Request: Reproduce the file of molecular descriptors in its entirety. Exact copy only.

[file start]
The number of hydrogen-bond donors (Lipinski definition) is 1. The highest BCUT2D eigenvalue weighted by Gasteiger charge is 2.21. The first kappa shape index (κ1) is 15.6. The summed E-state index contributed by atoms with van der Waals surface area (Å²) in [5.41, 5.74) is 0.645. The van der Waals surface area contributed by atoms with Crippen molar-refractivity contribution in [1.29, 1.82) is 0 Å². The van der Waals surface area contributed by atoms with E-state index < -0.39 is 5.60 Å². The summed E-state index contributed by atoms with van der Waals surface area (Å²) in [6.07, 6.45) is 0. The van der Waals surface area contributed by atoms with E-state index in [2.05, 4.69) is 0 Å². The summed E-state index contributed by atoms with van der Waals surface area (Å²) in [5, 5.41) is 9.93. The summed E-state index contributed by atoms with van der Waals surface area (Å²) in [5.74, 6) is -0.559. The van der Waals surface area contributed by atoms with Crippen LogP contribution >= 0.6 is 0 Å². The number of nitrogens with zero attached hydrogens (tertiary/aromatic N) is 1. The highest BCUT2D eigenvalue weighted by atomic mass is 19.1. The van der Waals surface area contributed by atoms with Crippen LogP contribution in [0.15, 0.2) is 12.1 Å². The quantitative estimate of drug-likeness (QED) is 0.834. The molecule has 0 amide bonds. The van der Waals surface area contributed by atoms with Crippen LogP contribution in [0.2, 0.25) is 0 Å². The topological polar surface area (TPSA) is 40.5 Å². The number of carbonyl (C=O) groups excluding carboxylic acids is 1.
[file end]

The number of hydrogen-bond donors (Lipinski definition) is 1. The highest BCUT2D eigenvalue weighted by Gasteiger charge is 2.21. The first kappa shape index (κ1) is 15.6. The summed E-state index contributed by atoms with van der Waals surface area (Å²) in [5.41, 5.74) is 0.645. The van der Waals surface area contributed by atoms with Crippen molar-refractivity contribution in [1.29, 1.82) is 0 Å². The van der Waals surface area contributed by atoms with E-state index < -0.39 is 5.60 Å². The summed E-state index contributed by atoms with van der Waals surface area (Å²) in [6.07, 6.45) is 0. The van der Waals surface area contributed by atoms with E-state index in [2.05, 4.69) is 0 Å². The summed E-state index contributed by atoms with van der Waals surface area (Å²) in [5, 5.41) is 9.93. The summed E-state index contributed by atoms with van der Waals surface area (Å²) in [5.74, 6) is -0.559. The van der Waals surface area contributed by atoms with Crippen LogP contribution >= 0.6 is 0 Å². The number of nitrogens with zero attached hydrogens (tertiary/aromatic N) is 1. The highest BCUT2D eigenvalue weighted by atomic mass is 19.1. The van der Waals surface area contributed by atoms with Crippen LogP contribution in [0.15, 0.2) is 12.1 Å². The quantitative estimate of drug-likeness (QED) is 0.834. The molecule has 0 amide bonds. The van der Waals surface area contributed by atoms with Crippen LogP contribution in [0.2, 0.25) is 0 Å². The topological polar surface area (TPSA) is 40.5 Å². The number of carbonyl (C=O) groups excluding carboxylic acids is 1.